Reuters reports: On a dusty parade ground outside Tripoli, young recruits march and bark out slogans for the new Libyan army that Western powers hope can turn the tide on militias threatening to engulf the North African country in anarchy.
Their boots are new and their fatigues pressed, but Libya’s army recruits will need more than drills to take on the hardened militiamen, Islamist fighters and political rivalries testing their OPEC nation’s stability.
Two years after NATO missiles helped rebels drive out Muammar Gaddafi, Libya is under siege from former rebel fighters who now flex their military muscle to make demands on the state, seize oilfields and squabble over post-war spoils.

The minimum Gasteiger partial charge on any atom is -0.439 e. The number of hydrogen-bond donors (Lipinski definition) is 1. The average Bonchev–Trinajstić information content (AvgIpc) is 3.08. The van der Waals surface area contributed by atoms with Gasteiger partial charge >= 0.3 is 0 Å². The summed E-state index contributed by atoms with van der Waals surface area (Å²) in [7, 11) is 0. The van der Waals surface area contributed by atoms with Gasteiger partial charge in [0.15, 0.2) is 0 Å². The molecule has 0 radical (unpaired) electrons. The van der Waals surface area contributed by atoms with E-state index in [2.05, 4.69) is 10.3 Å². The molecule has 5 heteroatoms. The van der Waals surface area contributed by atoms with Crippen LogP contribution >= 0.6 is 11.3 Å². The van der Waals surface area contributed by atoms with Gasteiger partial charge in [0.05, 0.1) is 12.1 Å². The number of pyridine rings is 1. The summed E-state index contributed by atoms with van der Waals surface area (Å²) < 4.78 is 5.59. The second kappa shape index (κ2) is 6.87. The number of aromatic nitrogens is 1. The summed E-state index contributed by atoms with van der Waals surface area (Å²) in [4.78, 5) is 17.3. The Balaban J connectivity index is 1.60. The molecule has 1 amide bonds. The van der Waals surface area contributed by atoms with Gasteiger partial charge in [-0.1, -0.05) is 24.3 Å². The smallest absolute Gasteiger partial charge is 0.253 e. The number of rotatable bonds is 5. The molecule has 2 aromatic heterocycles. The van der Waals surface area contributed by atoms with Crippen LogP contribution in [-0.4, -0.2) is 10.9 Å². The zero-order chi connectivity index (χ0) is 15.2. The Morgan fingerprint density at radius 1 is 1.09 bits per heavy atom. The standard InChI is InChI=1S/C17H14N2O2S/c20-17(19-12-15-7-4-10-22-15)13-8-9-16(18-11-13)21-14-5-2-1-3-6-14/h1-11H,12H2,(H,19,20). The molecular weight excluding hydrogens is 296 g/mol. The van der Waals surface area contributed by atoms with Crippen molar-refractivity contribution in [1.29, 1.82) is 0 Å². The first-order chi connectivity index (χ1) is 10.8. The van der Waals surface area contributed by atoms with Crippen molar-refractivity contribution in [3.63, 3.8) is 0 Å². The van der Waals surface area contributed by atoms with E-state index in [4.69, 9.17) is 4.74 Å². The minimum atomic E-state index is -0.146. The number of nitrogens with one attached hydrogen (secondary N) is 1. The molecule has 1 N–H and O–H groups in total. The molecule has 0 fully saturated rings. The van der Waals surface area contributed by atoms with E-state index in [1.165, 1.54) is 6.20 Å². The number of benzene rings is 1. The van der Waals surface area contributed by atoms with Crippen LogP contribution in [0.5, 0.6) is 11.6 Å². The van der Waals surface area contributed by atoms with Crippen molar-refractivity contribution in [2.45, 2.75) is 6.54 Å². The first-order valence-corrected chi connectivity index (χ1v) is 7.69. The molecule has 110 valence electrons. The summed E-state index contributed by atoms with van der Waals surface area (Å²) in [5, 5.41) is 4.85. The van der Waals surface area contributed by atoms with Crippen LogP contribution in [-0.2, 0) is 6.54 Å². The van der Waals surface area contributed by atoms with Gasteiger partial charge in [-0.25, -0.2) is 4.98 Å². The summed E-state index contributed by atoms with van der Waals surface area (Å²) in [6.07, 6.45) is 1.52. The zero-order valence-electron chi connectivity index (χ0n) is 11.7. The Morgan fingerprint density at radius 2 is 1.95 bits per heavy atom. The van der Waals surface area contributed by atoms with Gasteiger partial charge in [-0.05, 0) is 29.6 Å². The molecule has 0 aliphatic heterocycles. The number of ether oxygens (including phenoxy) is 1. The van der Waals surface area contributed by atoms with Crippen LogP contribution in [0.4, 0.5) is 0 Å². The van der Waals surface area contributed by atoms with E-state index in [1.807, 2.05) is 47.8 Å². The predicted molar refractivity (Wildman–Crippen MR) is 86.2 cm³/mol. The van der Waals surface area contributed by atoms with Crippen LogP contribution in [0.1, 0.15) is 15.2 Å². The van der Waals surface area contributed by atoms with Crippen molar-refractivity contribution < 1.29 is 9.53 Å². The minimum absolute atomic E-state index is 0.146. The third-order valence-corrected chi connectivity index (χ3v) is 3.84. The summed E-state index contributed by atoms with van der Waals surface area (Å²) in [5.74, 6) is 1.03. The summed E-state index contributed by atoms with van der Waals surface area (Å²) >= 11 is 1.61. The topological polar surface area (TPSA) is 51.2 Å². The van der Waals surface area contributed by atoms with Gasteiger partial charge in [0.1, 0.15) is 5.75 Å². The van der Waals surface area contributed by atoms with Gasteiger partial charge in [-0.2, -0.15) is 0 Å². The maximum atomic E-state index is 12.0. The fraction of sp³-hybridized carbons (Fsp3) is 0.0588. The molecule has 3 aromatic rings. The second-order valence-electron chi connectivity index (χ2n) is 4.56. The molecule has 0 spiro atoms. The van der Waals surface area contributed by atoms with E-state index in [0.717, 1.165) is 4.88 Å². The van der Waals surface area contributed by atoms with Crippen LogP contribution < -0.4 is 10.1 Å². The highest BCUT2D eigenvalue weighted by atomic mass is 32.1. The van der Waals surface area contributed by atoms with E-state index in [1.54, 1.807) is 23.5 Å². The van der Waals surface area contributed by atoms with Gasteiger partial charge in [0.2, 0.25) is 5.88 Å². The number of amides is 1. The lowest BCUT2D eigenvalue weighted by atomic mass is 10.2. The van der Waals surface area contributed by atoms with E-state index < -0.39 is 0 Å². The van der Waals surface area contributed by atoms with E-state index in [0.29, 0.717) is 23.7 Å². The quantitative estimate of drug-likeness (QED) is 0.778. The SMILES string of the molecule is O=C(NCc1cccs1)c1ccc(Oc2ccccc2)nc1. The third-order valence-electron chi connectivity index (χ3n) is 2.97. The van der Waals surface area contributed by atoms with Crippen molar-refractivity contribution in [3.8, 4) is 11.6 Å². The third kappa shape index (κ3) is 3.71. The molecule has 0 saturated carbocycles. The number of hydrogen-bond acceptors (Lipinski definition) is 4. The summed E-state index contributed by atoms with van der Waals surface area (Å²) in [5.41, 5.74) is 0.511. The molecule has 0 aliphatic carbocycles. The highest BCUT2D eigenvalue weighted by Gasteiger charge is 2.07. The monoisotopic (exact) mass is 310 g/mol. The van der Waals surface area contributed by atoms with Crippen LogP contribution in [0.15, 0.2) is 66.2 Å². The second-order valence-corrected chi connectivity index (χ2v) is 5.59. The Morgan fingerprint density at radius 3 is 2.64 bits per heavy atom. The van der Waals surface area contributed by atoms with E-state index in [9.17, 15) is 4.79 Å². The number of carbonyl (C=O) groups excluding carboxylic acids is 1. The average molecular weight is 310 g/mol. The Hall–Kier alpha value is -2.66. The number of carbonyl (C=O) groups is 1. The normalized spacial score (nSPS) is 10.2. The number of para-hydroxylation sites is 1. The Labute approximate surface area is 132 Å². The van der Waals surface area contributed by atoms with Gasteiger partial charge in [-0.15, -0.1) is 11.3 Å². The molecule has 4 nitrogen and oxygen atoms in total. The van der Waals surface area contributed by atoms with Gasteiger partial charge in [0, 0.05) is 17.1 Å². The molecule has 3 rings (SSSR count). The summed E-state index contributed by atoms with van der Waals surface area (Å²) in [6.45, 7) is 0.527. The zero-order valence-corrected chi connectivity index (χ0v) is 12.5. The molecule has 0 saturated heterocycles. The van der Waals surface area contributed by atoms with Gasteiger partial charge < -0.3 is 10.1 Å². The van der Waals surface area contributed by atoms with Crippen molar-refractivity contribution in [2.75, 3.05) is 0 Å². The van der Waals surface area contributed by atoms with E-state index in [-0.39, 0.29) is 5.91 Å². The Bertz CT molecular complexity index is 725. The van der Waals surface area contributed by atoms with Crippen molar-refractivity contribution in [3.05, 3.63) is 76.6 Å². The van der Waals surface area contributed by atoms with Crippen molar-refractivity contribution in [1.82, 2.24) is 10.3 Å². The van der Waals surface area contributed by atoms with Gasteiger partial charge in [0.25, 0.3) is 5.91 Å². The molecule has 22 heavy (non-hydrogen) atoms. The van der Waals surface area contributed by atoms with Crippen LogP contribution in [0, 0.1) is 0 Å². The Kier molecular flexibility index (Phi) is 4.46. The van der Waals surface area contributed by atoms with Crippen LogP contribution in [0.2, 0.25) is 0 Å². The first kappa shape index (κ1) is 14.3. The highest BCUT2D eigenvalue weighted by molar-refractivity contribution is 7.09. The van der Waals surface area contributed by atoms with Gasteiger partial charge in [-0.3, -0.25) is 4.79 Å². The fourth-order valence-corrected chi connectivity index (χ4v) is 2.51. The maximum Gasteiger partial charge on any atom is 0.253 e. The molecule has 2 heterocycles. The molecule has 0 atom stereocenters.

With Libya’s army still in the making, Western powers are keen to halt chaos in the key European oil supplier and stop illicit arms spilling across North Africa.
Prime Minister Ali Zeidan last month stood by in London as U.S. Secretary of State John Kerry and Britain’s William Hague pledged support. Just weeks earlier, Zeidan himself was briefly abducted from a Tripoli hotel by militiamen.
Everyone agrees Libya needs help. But after four decades of Gaddafi rule, Libya’s stuttering decision-making, fragile leadership and chronic disorganization hamper cooperation.
Infighting between broadly liberal and Islamist camps in the assembly, and their network of militia allies, muddies Western efforts to stabilize a country where NATO’s intervention was seen as a model two years ago.
“What happens next depends on outside pressure. If we don’t make a compromise, we’ll lose Libya,” said Tofiq al-Shahibi, a leader with the National Forces Alliance party. “If we think we can build our country without outside help, we will fail.” [Continue reading…]